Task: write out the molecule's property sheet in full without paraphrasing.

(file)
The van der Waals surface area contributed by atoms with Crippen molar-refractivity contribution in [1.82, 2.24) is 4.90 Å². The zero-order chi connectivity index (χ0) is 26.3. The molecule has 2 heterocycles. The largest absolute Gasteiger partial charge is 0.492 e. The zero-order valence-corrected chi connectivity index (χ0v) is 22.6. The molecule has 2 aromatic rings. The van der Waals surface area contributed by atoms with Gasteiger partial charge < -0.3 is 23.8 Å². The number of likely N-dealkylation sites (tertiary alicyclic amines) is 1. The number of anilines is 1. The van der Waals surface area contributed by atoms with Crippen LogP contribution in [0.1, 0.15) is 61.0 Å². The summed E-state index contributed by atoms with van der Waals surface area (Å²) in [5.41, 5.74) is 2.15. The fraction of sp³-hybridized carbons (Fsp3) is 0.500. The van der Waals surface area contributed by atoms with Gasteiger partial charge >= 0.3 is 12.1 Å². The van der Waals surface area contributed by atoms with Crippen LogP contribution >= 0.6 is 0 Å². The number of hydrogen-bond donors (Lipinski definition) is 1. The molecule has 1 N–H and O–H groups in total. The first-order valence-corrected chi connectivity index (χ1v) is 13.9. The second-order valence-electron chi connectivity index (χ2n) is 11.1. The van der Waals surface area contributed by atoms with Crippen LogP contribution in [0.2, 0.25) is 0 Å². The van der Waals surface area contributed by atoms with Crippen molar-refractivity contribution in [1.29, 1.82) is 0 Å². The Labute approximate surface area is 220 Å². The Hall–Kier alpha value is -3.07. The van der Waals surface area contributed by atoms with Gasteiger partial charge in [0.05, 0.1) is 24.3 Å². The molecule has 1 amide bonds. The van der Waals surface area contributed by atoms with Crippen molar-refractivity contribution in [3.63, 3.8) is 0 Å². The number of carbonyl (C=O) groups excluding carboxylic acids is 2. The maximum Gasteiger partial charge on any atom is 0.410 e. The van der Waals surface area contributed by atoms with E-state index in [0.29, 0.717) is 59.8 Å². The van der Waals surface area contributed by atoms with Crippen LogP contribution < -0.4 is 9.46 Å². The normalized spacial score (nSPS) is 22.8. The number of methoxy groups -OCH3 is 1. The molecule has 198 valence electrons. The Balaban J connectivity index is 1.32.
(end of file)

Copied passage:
The van der Waals surface area contributed by atoms with Crippen molar-refractivity contribution in [1.82, 2.24) is 4.90 Å². The zero-order chi connectivity index (χ0) is 26.3. The molecule has 2 heterocycles. The largest absolute Gasteiger partial charge is 0.492 e. The zero-order valence-corrected chi connectivity index (χ0v) is 22.6. The molecule has 2 aromatic rings. The van der Waals surface area contributed by atoms with Gasteiger partial charge < -0.3 is 23.8 Å². The number of likely N-dealkylation sites (tertiary alicyclic amines) is 1. The number of anilines is 1. The van der Waals surface area contributed by atoms with Crippen LogP contribution in [0.1, 0.15) is 61.0 Å². The summed E-state index contributed by atoms with van der Waals surface area (Å²) in [5.41, 5.74) is 2.15. The fraction of sp³-hybridized carbons (Fsp3) is 0.500. The van der Waals surface area contributed by atoms with Gasteiger partial charge >= 0.3 is 12.1 Å². The van der Waals surface area contributed by atoms with Crippen LogP contribution >= 0.6 is 0 Å². The number of hydrogen-bond donors (Lipinski definition) is 1. The molecule has 1 N–H and O–H groups in total. The first-order valence-corrected chi connectivity index (χ1v) is 13.9. The second-order valence-electron chi connectivity index (χ2n) is 11.1. The van der Waals surface area contributed by atoms with Crippen LogP contribution in [0.2, 0.25) is 0 Å². The van der Waals surface area contributed by atoms with Crippen molar-refractivity contribution in [1.29, 1.82) is 0 Å². The Labute approximate surface area is 220 Å². The Hall–Kier alpha value is -3.07. The van der Waals surface area contributed by atoms with Gasteiger partial charge in [0.05, 0.1) is 24.3 Å². The molecule has 1 amide bonds. The van der Waals surface area contributed by atoms with Crippen molar-refractivity contribution in [3.63, 3.8) is 0 Å². The number of carbonyl (C=O) groups excluding carboxylic acids is 2. The maximum Gasteiger partial charge on any atom is 0.410 e. The van der Waals surface area contributed by atoms with E-state index in [0.29, 0.717) is 59.8 Å². The van der Waals surface area contributed by atoms with Crippen LogP contribution < -0.4 is 9.46 Å². The normalized spacial score (nSPS) is 22.8. The number of methoxy groups -OCH3 is 1. The molecule has 198 valence electrons. The Balaban J connectivity index is 1.32.